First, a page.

Caerleon is the historically important site of the Roman legionary fortress of Isca Augusta. St Cadoc's Church stands over the principia (headquarters), where the legionary standards were kept and statues of the Roman emperors venerated. The earliest surviving part of the church dates back to just after the kingdom of Glywysing was overrun by the Normans during the twelfth century and is thought to be the work of Hywel ap Iowerth, who was also the founder of the Cistercian Llantarnam Abbey.

The current church is in the Perpendicular style, which was fashionable in the fifteenth century. The tower, which stands at the southwest corner of the church, has a lower stage that was probably part of the original Norman church, incorporating twelfth/thirteenth century lancet windows. The church features a series of impressive stained-glass windows depicting the life of Christ and symbolising the faith and devotion of the saints associated with Caerleon.



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Founded: 15th century
Category: Religious sites in United Kingdom

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User Reviews

Kathryn Williams (4 months ago)
Amazing church. Love the atmosphere
Justine Parker (11 months ago)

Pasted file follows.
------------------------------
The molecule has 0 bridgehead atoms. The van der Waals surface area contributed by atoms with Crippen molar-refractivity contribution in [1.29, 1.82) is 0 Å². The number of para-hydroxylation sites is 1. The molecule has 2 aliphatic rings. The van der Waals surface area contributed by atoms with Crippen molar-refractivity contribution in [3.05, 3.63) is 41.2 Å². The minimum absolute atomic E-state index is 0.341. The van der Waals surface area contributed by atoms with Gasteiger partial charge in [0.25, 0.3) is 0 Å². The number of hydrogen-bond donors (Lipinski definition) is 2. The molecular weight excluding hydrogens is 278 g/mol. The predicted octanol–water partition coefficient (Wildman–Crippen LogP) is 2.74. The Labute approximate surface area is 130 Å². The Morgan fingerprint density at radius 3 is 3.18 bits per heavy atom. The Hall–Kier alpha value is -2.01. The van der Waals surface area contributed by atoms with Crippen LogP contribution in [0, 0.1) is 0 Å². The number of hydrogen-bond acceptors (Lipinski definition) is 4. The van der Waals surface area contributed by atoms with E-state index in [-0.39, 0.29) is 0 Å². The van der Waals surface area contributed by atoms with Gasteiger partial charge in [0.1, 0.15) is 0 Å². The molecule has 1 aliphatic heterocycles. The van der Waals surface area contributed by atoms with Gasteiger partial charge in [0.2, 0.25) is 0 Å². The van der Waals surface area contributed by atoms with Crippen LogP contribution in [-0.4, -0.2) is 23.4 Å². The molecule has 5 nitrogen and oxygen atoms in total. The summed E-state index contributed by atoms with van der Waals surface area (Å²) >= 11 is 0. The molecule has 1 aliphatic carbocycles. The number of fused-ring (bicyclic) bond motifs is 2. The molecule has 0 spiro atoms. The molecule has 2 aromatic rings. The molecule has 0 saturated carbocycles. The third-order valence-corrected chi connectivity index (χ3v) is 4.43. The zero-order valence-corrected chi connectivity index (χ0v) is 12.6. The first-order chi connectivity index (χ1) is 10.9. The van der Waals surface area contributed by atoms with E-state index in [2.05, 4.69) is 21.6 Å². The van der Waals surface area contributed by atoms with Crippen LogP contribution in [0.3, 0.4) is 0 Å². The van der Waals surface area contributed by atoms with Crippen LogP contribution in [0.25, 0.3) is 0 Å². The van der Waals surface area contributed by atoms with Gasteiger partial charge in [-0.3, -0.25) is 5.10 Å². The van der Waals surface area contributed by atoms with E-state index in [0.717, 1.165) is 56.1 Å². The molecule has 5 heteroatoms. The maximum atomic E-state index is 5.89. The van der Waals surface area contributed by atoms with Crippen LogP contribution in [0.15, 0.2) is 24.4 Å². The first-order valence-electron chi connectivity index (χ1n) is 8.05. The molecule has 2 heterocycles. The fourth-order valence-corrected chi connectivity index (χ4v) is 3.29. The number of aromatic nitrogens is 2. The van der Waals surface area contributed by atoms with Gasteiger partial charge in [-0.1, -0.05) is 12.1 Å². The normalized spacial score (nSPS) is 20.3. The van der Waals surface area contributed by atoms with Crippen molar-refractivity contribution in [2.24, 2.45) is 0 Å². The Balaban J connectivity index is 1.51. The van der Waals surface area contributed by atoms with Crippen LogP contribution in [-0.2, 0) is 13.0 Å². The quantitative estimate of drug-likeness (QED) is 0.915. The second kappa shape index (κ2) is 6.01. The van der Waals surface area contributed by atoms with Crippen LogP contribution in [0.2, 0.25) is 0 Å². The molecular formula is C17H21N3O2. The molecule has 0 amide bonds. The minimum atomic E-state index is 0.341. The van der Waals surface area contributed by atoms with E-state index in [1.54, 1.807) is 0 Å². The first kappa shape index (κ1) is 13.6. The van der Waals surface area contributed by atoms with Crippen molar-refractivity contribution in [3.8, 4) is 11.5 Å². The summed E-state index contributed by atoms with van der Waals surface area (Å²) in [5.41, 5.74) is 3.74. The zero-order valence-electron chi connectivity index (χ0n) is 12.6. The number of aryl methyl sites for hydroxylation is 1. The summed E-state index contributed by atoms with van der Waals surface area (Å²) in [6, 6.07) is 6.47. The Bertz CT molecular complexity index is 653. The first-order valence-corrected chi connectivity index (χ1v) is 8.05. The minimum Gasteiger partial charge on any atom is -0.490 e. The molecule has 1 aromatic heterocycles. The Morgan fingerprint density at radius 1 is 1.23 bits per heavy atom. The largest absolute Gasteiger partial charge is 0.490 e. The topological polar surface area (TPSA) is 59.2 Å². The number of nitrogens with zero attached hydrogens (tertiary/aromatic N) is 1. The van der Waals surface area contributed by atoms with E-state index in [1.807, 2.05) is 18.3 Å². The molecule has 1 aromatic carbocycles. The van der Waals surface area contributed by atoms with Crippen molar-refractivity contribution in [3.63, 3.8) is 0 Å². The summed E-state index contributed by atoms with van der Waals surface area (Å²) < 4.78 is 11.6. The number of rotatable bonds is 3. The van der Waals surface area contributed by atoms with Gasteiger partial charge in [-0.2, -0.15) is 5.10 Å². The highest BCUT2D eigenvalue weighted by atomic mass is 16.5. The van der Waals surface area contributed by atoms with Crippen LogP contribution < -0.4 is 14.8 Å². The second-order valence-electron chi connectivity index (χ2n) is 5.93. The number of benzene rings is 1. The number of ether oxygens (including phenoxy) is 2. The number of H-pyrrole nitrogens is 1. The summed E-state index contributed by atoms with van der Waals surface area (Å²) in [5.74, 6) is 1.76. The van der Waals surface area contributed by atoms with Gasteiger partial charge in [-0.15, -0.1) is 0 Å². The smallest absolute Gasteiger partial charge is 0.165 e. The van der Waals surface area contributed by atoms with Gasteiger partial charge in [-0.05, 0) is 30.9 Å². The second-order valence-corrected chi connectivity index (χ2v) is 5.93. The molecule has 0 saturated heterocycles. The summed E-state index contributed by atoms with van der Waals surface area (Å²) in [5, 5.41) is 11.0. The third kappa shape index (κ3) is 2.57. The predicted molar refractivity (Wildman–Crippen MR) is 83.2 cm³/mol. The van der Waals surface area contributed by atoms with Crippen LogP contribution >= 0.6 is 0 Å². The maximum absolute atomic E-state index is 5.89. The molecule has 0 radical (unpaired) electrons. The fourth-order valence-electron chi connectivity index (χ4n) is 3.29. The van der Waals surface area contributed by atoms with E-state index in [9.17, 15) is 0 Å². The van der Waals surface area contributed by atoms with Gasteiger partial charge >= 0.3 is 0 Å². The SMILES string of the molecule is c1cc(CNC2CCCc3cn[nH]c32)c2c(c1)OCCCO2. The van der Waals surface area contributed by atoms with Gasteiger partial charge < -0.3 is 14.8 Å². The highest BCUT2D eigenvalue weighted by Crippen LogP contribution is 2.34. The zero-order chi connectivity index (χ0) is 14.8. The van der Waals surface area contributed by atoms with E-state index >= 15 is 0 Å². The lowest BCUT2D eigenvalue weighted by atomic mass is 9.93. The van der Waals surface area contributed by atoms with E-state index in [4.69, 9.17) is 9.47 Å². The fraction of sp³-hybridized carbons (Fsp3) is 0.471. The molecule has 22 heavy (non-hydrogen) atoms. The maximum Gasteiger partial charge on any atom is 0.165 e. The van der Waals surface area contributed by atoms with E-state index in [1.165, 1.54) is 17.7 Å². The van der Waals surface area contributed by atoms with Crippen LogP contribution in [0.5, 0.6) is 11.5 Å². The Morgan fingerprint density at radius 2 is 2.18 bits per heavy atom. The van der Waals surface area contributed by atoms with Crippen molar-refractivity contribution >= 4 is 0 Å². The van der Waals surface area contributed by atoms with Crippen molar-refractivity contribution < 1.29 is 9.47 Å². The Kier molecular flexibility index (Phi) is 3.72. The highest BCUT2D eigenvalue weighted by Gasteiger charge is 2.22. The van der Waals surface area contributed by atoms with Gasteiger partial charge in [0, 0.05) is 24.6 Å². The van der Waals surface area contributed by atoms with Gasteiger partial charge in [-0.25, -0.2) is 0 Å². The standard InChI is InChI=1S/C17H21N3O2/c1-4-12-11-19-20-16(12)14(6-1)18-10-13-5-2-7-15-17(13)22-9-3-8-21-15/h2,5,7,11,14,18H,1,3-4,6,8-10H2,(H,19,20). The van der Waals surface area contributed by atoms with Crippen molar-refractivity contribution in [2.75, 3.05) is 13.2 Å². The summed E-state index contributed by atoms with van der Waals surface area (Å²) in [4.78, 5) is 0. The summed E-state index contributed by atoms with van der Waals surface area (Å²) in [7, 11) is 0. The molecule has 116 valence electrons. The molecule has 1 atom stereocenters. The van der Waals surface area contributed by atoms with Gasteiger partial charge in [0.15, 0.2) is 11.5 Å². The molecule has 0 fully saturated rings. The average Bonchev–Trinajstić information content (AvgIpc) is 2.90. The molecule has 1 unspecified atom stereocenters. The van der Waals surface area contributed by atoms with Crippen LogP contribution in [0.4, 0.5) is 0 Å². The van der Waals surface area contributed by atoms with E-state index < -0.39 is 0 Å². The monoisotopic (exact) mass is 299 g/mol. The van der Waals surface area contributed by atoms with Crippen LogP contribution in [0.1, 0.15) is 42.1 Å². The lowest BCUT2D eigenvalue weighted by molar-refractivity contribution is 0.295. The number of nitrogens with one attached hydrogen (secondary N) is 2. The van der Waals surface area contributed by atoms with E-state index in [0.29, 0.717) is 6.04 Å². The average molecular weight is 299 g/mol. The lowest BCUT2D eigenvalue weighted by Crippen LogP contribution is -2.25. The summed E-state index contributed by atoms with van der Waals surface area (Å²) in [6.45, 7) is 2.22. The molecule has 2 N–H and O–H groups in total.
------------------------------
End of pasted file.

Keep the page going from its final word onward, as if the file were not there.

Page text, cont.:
Lovely church.
David Wall (20 months ago)
Beautiful setting. Felt very calm and peaceful there. Loved the old style interior. Lovely atmosphere
Richard Morgan (21 months ago)
Whatta beautiful church inside its just like a church should be.
John Evans (2 years ago)
Lovely little church in a pleasant setting. Nice just for a wander around the grounds. Possibly the nicest bench for a seat in Caerleon is alongside the path under a grand old tree.
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Caerleon Roman Amphitheatre

Built around AD 90 to entertain the legionaries stationed at the fort of Caerleon (Isca), the impressive amphitheatre was the Roman equivalent of today’s multiplex cinema. Wooden benches provided seating for up to 6,000 spectators, who would gather to watch bloodthirsty displays featuring gladiatorial combat and exotic wild animals.

Long after the Romans left, the amphitheatre took on a new life in Arthurian legend. Geoffrey of Monmouth, the somewhat imaginative 12th-century scholar, wrote in his History of the Kings of Britain that Arthur was crowned in Caerleon and that the ruined amphitheatre was actually the remains of King Arthur’s Round Table.

Today it is the most complete Roman amphitheatre in Britain.